The process for funding projects – in and out of government – is often not for the fainthearted. Here, Ian Dawson explains why good planning is pivotal
There’s long been problems with how projects across the public and private sectors get funded. In our digital world, it’s one of the few things that has frequently failed to move with the times.
The Waterfall process is often the root cause of difficulties in this area. Waterfall – whereby project activities are broken down into sequential phases, each one hinging on the deliverables of the previous one – assumes that the solution and all the necessary information is fully known before a project commences. But that’s by no means always the case – and don’t take my word for it.
Remember that old Harold MacMillan dictum, “events, dear boy, events?” The then British Prime Minister was talking about what can blow governments off course but his message is equally pertinent today, especially when you take into account the pace of technological advances. And certainly, Waterfall is hardly conducive to the core principles of approaches such as agile, which is all about sprints, failing fast, and changing as you progress.
A better way, a more effective way, is to focus on capabilities.
A route map for change
Capability Based Planning (CBP) is, on the face of it, a simple concept. Capabilities describe what the business does, through its people, processes, culture and technology. CBP will therefore enable an organisation to identify its capabilities; assess the level of change required to deliver enhancements to each capability; and prioritise and develop a roadmap for making the changes. It’s hard to argue with the logic of all of that.
So what better way to test whether CBP is fit for purpose than in our COVID-disrupted world? A world where the time for detailed planning has all but vanished, the pace of digital transformation is faster than it perhaps has ever been, and there is a constant need for so-called “hyper-agility” to deal with a never-ending series of unpredictable events.
However, all this doesn’t negate the need for some form of strategic thinking and planning.
When lockdown occurred earlier this year, employees at many organisations were empowered to quickly find new approaches – and that’s exactly what they did.
There is certainly no doubt that the impressive switch to remote working highlighted just how adaptable staff can be. Another feature has been the proliferation of new communications channels. We’ve all become accustomed to messages racing in from colleagues on text and instant messaging services, not to mention numerous online meetings on a multitude of different platforms.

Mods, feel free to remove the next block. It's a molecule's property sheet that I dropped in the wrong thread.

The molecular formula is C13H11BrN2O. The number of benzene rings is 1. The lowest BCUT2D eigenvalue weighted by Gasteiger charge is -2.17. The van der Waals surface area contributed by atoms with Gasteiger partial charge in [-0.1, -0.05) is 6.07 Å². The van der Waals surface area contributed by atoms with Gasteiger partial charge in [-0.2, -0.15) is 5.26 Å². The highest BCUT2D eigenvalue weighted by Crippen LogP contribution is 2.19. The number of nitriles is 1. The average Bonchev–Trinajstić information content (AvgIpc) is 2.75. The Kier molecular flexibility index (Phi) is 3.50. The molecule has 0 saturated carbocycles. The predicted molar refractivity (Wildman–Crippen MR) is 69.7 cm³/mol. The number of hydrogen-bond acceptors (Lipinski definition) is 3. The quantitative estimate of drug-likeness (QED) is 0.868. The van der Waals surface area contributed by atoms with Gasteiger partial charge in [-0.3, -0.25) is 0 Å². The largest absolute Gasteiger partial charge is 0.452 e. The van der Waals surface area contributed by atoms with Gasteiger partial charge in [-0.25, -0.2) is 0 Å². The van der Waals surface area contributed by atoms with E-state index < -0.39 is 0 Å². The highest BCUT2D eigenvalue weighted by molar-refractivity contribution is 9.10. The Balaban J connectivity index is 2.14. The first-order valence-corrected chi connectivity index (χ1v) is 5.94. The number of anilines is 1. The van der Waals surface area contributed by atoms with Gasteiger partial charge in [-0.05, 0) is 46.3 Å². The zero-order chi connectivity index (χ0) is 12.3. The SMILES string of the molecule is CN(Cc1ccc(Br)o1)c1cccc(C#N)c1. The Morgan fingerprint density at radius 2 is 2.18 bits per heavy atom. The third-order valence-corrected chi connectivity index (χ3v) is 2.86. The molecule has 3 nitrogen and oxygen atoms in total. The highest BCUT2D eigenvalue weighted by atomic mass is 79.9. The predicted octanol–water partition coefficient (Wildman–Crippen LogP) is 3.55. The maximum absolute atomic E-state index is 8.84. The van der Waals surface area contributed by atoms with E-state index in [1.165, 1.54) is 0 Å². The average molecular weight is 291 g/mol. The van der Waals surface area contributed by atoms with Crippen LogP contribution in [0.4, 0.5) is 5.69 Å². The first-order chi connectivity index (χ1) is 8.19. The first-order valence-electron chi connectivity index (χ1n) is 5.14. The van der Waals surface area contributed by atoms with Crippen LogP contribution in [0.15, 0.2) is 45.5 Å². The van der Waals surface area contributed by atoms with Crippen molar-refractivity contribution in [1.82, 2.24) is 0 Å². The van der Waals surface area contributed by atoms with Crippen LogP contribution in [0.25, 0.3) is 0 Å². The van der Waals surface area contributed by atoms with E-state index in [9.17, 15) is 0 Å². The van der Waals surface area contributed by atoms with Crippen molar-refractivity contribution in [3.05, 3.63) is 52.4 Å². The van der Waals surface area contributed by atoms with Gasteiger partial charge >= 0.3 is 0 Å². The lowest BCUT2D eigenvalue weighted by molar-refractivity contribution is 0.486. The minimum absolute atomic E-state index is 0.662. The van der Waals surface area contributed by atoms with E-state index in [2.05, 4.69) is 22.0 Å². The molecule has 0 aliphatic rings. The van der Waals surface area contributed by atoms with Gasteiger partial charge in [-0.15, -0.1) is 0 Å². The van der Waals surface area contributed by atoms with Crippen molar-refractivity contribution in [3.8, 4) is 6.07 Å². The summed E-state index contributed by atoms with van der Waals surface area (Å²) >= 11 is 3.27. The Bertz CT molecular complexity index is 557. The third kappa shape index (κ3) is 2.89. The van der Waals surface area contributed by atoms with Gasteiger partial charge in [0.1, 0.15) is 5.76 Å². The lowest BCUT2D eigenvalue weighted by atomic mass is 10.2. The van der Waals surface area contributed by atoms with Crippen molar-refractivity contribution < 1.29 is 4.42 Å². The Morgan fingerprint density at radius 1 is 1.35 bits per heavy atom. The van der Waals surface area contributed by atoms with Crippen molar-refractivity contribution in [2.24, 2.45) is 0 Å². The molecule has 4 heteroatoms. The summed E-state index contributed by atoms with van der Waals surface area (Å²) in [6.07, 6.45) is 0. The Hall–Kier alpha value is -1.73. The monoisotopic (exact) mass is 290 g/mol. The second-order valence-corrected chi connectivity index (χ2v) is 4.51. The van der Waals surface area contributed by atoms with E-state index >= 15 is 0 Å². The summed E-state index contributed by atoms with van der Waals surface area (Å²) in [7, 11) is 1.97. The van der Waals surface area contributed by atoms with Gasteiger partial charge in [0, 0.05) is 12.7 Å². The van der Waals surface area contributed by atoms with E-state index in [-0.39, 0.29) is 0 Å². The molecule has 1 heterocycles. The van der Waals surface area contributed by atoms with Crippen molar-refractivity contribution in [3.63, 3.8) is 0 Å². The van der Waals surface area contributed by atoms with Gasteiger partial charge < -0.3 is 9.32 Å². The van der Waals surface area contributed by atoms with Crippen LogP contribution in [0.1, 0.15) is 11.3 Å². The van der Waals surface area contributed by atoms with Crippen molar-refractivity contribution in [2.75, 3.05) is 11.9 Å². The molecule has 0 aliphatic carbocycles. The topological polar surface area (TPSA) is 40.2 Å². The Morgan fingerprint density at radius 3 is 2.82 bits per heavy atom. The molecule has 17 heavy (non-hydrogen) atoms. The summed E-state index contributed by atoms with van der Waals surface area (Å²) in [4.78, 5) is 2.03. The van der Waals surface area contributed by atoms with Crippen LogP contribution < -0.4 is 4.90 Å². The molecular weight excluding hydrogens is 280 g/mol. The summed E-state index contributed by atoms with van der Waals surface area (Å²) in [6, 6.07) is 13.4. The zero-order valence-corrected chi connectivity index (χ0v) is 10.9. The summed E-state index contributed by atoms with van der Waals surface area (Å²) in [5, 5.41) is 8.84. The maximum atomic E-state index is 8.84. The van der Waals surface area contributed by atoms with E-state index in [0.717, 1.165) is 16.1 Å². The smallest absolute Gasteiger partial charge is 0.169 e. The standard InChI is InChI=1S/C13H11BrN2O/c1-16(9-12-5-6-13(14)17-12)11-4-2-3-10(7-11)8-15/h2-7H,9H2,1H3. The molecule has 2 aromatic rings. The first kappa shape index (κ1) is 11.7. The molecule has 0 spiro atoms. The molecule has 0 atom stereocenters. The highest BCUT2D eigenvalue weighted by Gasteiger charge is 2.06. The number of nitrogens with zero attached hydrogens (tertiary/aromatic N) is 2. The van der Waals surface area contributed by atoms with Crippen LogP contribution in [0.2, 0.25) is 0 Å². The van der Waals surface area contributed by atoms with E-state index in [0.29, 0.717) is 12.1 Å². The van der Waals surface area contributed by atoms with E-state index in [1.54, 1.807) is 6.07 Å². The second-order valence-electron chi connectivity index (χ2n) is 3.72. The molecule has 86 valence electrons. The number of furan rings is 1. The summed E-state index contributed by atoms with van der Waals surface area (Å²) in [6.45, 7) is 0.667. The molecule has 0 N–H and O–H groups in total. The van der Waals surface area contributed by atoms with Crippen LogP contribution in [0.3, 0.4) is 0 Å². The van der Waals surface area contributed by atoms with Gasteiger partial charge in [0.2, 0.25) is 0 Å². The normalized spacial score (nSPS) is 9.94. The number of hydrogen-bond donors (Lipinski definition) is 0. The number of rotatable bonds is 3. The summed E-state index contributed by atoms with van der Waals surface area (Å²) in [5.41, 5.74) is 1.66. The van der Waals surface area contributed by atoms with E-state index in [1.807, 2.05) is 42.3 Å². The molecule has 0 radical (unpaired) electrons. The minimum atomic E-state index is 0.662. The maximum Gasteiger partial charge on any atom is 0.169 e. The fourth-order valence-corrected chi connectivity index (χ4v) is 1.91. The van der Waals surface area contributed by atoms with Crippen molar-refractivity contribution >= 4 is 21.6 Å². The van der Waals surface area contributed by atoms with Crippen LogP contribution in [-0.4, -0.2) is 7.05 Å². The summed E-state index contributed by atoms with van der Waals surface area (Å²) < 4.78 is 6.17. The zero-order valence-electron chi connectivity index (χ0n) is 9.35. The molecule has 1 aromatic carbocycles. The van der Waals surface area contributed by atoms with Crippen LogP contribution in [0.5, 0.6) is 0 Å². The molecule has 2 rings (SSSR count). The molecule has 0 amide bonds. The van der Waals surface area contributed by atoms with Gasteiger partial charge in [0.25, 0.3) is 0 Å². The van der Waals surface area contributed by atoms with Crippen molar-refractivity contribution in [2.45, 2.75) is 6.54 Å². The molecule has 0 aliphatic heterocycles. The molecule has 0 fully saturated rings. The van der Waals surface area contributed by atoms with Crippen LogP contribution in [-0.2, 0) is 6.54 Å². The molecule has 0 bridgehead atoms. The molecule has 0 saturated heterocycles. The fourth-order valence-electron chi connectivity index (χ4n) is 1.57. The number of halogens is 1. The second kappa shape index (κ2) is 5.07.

This is good to a point – of course, when people suddenly have to transition to working from home full time there needs to be clear channels of communication – but their sheer volume can also lead to frustration and raised stress levels, while also raising concerns over potential security breaches, inadvertent or otherwise.
The advantages that a CBP approach would bring to organisations are helping to provide a clear strategic direction while staff are remote working and coordinating common requirements across multiple business areas.
What CBP offers is a measure of order and control and a better way of prioritising investment through a clear understanding of what an organisation requires. Easily accessible funding can be made available within these areas to allow for experimentation and rapid transformation, both allowing for a level of control within the umbrella of a capability whilst enabling a higher level of freedom to experiment.
Using CBP, you can ask “how much is it worth investing to fix that problem or continue with this capability?” This means you are intrinsically attributing a financial value to capabilities and setting a budget to fix it, taking all aspects of business and technical change into account. It also allows for processes to be paused at an early stage and you can explicitly call that out as a success.
Capturing the gains
As we hopefully edge towards a more recognisable state of normality, what we need to make sure we don’t lose is the scale and speed that we proved we can operate at. Now is the time we must rationalise what we have produced, regain coordination and ensure resources are partitioned towards capabilities that will maximise business value and CBP can undoubtedly provide the framework from which to do so.
Perhaps we don’t even need to call it CBP to make it work. Outcome based planning anyone? Whatever we call it, the approach and concepts still apply.
About the author
Ian Dawson is a Business Architect at BAE Systems Applied Intelligence
With thanks to Mivy James and many others for their contributions during the creation of this article.
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